National Defense Strategy

The 2008 National Defense Strategy
Defense Department's natural tendency is to focus excessively on winning conventional conflicts rather than "irregular wars" such as those in Iraq and Afghanistan. The National Defense Strategy (NDS) aims to promote a more balanced U.S. national security policy by bolstering the non-military elements of power at the disposal of American policy. The 2008 NDS gives importance to the lessons learned from a decade of the extremism and “irregular” conflicts. Its objectives are to defend the Homeland, win the long war, promote security, deter conflict and win our Nation’s Wars.  
The NDS makes it clear that we must become skillful in our employment of irregular warfare by the utilizing the variety and advantages of hard and soft power. The Department of Defense must use both “hard” and “soft” power to not only continue the modernization of conventional military resources, but better prepare itself to react to terrorists who are using asymmetric tactics. The NDS describes some of these tactics as nuclear and missile proliferation, chemical and biological threats, and electronic and cyber warfare. The key to success is to have a balance strategy that protects the Homeland, but at the same time manages to deter terrorists who threaten globalization. The overwhelming theme throughout the NDS is that in order to make these things possible and lasting, the U.S. cannot act alone. The priority is to better enable our allies and vulnerable nations to secure their borders and stabilize their governments, hence denying safe havens for terrorists.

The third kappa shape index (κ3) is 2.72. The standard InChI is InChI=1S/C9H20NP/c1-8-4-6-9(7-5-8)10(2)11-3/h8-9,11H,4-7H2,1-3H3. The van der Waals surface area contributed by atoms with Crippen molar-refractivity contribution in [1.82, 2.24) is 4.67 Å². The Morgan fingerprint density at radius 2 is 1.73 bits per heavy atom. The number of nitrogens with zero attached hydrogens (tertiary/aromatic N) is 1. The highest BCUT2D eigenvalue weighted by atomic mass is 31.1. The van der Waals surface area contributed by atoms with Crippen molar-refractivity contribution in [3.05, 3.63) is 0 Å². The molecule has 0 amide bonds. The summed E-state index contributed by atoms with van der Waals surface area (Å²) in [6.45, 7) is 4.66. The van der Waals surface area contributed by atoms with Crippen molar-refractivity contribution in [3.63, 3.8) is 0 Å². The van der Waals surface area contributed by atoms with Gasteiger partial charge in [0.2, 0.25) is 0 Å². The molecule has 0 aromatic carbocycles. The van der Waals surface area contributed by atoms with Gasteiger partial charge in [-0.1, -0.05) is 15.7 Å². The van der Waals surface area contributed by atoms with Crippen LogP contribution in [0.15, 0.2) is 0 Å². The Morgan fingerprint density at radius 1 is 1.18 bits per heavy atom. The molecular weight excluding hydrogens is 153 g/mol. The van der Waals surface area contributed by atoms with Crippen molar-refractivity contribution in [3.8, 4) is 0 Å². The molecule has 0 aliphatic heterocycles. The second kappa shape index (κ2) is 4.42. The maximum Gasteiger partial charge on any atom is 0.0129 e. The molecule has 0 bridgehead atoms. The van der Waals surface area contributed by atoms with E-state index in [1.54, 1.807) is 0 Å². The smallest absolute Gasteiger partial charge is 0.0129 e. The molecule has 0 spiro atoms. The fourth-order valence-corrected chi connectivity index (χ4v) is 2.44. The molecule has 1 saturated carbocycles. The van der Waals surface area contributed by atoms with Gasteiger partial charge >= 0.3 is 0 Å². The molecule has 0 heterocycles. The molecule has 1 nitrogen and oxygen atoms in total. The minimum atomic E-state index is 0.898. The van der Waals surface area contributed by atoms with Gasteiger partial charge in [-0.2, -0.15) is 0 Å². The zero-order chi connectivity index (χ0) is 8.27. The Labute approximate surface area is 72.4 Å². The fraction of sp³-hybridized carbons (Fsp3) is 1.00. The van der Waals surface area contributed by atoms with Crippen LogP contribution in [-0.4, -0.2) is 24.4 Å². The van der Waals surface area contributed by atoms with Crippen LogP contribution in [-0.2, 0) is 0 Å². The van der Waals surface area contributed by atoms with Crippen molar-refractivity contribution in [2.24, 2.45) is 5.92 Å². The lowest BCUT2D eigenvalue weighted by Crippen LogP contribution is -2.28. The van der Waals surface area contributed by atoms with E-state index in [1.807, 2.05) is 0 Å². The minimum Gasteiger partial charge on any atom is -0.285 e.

The NDS explains that traditional means of conflict still have utility, but must be foreshadowed by measures to boost participation by the local populace in government and economic programs. This, in turn, will to stimulate growth, all while fostering clarity about the core issues inciting insurgents.   According to the NDS, we must limit our direct engagement and “prepare our partners to defend...